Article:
Growing up, I believe most of us wanted to be artists at some point, and if you read comic books, you had to draw Batman or Spider-man. If you were like me, when you realized that your stick figures didn’t look right, you thought about writing the great comic book story. So we’d take our binders of material to every comic book show and signing that we could ride our bikes to, and be told that the format was wrong, or the perspective is wonky, the shading is inconsistent, to take life drawing and anatomy…any number of reasons to not be encouraged to enter their business; at least in our opinions. At some point we moved on and got jobs to support our comic book habit, and now, when we walk past the portfolio review line, we look at some of the samples, give a little bit of advice, and wish them luck, giving that knowing smile to the other patrons looking at the portfolios what they will be told. Well I now have next to my art table three books that tell us all the info that we stood in line to not be told.
Foundations in Comic Book Art is to the artist what Words for Pictures is to the writer. This guide starts out with the things you need to start being an artist, beginning with Desire and Discipline. Think that yellow #2 pencil you used in school was just for homework and filling in the bubbles on the answer sheets? Well it is, but it has brothers and sisters that range from the hard leaded 6H to that old softie 8B and all the ones in between, and each one has a purpose to the artist. Does this mean that you need to go to the art supply store and buy all the pencils? No, the same as you don’t need to start off with the high quality paper and all the inkers’ nibs. Lowe says you can start off with the multi-purpose #2 pencil and a ream of printer paper. You can even use mechanical pencils. But you should carry a sketch pad and draw every chance you get. Just like Brian Michael Bendis advises in the writing guide; you need to practice, practice, practice. The rest of the book is devoted to showing various techniques for you to use to create your own style. This book is chock full of illustrations, but these are more instructional and informative; drawing in various stages of being finished to show the process so the product is art to be proud of. The book breaks down like this:
FOREWORD – Eleanor Davis, cartoonist and illustrator
PREFACE – John Paul Lowe
CHAPTER 1 – Anyone Can Draw – The Two D’s: Desire and Discipline, Necessary materials Exercise- Drawing objects from memory. As I recently found out, this is true. This chapter gives the foundation and encouragement to put pencil to paper creatively.
CHAPTER 2 – Learning to See – Drawing Straight Lines Seeing Forms Contour Drawings Drawing Multiple Objects Exercises-Freehand drawing, and Defining volume through line.
CHAPTER 3 – Perspective Basics – How to Divide a Square Creating, Symmetrical Curves Within Two Squares, The Cube Method Perspective, Drawing Placing Objects
CHAPTER 4 – The Figure – Gesture Drawing, Foreshortening, Drawing Multiple Figures
Exercise-Drawing figures from memory.
CHAPTER 5 – Visual Problem Solving – Thumbnail Drawings Using Photo Reference, Visual Research, Using Photoshop with Photographic Reference, Creating Blue Line Pages to Ink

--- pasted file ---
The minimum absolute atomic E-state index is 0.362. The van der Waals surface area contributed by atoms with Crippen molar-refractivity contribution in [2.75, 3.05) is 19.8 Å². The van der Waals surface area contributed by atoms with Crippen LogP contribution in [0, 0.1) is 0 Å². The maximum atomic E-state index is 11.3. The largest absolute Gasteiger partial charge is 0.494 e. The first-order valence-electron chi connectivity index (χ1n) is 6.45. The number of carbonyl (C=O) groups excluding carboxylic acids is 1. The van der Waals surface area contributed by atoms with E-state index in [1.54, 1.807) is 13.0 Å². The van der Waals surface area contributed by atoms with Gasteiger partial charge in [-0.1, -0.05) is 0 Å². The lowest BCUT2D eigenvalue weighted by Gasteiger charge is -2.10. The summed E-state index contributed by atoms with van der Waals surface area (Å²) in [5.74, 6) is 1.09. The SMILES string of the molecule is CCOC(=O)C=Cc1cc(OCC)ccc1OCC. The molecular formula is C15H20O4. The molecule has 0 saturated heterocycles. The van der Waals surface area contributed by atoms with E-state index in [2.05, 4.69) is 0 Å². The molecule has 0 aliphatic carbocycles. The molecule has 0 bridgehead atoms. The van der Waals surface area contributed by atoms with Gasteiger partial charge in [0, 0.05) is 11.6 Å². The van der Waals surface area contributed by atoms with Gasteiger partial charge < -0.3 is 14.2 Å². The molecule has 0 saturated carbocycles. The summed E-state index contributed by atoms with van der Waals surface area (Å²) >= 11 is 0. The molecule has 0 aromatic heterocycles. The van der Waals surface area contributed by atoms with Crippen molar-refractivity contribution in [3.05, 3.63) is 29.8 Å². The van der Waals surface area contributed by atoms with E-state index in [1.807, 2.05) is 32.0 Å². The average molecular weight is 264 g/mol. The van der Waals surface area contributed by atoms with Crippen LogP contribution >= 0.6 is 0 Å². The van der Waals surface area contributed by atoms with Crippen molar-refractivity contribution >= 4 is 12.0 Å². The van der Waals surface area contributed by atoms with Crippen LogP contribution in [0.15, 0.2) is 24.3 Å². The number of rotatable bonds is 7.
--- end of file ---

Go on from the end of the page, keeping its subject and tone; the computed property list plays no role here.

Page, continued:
CHAPTER 6 – Inking – Inking Tools, Pen Inking Techniques, Brush Inking Techniques,
Exercises-Inking with pen nib, and Inking with brush. Think the inker is just tracing? Without the inker you just have a coloring book. This artist gives the picture texture and depth. I’m looking forward to attempting to ink one of my drawings.
CHAPTER 7 – Advanced Inking Techniques – Using Unconventional Materials to Create Unique Textures, Masking an Illustration, X-Acto Knives and Straight Razors, Sponges, Toothbrushes Other Alternative Inking Tools; and Black and White Design.
CHAPTER 8 – Software Applications in Comic Book Art – Creating a Grid in Photoshop, Using the Perspective Tool in Mange Studio, Using Manga Studio to Apply Screentone Patterns
Is this book everything an artist needs? No. But it’s a good reference book for a seasoned artist and for someone like me; it gives me encouragement and a solid foundation to improve that bit of talent for my own enjoyment or to decide that maybe an art class or two may make me dangerous. Let me sum this book up in two quotes: From the Foreword by Eleanor Davis:
“One of the saddest lessons you will learn when you go to art school is that your art is not very good. One day in sophomore year you will look down at your Dali-inspired colored pencil drawing of anthropomorphic lizards and you won’t be able to ignore it any longer. You’ll look at your professor and see it in her eyes: She thinks you’re a bad artist, and she doesn’t think you’re ever going to get any better. “Very creative,” she’ll say. “Thanks,” you’ll say. John Lowe thinks you can get better. In fact, he’s sure you can get better. He’s sure you can get good.”
Finally, the parting words from John Lowe himself:
Make drawing a daily practice. You will become better, and faster if you devote an hour a day, every day, to drawing. The better you get, the more fun drawing becomes. You’ll find that the hours fly by while you create worlds that only exist in your imagination. Enjoy.”
Foundations in Comic Book Art: Fundamental Tools and Techniques for Sequential Artists By John Paul Lowe is 147 pages of inspiration, motivation, and information.
ComicsOnline.com gives Foundations in Comic Book Art 5 traced stars out of 5.
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